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# Estimating Variance of Returns using Temporal Difference Methods

• Author / Creator
Bennett, Brendan
• Temporal difference (TD) methods provide a powerful means of learning to make predictions in an online, model-free, and highly scalable manner. In the reinforcement learning (RL) framework, we formalize these prediction targets in terms of a (possibly discounted) sum of rewards, called the return. Historically, RL methods have mainly focused on learning to estimate the expected return, or the value, but there has been some indication that using TD methods to make more general predictions would be desirable. In this thesis, we describe an approach to making such predictions, with emphasis on estimating the variance of the return. Equipped with an estimate of the variance, a learning agent can gauge not just the mean outcome in a given situation, but also the degree to which an individual return will tend to deviate from the average. Such knowledge could be applied towards expressing more sophisticated predictions, decision making under uncertainty, or hyperparameter optimization, among other things. Previous work has shown that it is possible to construct an approximate Bellman equation for higher moments of the return using estimates of the preceding moments, which can then be used in a TD-style algorithm to learn those moments. This approach builds on the \\emph{raw} moments of the return, which tend to make for poor approximation targets due to the outsize effect that noise and other sources of error have on them. In contrast, the \\emph{central} moments generally make for more robust approximation targets. Learning to estimate the return's second central moment, \\ie the variance, would be useful on its own and as a prelude to future algorithms. However, defining a suitable prediction target for the return's variance is not straightforward. The expected return is easily expressed as a Bellman equation; variance, as a nonlinear function of the return, is hard to formulate in similar terms. Establishing convergence for nonlinear algorithms is more difficult as well. Our main contributions concern an algorithm that attempts to navigate these issues: Direct Variance Temporal Difference Learning (DVTD). It consists of two components: the first learns the value function, while the second learns to predict the discounted sum of squared TD errors emitted by the value learner. This $\\delta^{2}$-return is equivalent to the variance of the original return when the value function is unbiased. We provide an analysis demonstrating this equivalence, which also illuminates the relationship between the $\\delta^{2}$-return and alternative various moment-based targets. For the more typical case where the true value function is unavailable, we provide an interpretation for what DVTD is estimating, and show that it converges to a unique fixed-point under linear function approximation. We also describe how adjusting hyperparameters can yield new approximation targets, allowing us to estimate the variance of the λ-return. Finally, we report on some experiments indicating DVTD's superior performance relative to alternative methods, which also serve to validate our claims regarding DVTD's stability and practical usability.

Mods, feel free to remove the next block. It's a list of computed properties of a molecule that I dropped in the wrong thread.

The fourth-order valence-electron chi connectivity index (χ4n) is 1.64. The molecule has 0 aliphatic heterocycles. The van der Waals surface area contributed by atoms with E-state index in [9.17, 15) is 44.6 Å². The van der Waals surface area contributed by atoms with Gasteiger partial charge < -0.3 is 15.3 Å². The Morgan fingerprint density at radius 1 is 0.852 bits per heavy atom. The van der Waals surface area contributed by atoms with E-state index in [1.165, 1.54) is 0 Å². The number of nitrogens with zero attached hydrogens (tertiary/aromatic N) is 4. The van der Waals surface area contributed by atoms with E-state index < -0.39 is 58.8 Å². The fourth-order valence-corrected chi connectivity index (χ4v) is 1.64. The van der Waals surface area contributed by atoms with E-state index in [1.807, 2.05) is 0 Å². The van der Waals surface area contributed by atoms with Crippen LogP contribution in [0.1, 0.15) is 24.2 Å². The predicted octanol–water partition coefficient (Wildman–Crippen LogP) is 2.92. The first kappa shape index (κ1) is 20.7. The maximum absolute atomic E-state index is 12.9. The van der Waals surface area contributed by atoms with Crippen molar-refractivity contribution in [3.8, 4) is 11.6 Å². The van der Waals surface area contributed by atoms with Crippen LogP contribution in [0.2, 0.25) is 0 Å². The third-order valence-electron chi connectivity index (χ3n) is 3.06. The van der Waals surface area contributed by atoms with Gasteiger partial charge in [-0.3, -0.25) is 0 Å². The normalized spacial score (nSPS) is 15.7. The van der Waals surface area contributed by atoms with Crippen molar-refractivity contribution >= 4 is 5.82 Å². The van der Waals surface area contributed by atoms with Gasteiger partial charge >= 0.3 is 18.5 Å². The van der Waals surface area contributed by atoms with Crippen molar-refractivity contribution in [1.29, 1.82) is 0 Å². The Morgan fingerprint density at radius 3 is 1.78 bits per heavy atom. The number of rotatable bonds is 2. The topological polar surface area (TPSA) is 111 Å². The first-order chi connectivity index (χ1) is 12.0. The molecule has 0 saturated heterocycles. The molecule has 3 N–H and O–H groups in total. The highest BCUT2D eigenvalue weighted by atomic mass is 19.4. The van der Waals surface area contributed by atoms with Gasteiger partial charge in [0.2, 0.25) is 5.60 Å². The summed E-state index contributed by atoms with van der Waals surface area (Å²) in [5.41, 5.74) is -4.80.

• Subjects / Keywords
Spring 2021
• Type of Item
Thesis
• Degree
Master of Science
• DOI
https://doi.org/10.7939/r3-vdm1-0q02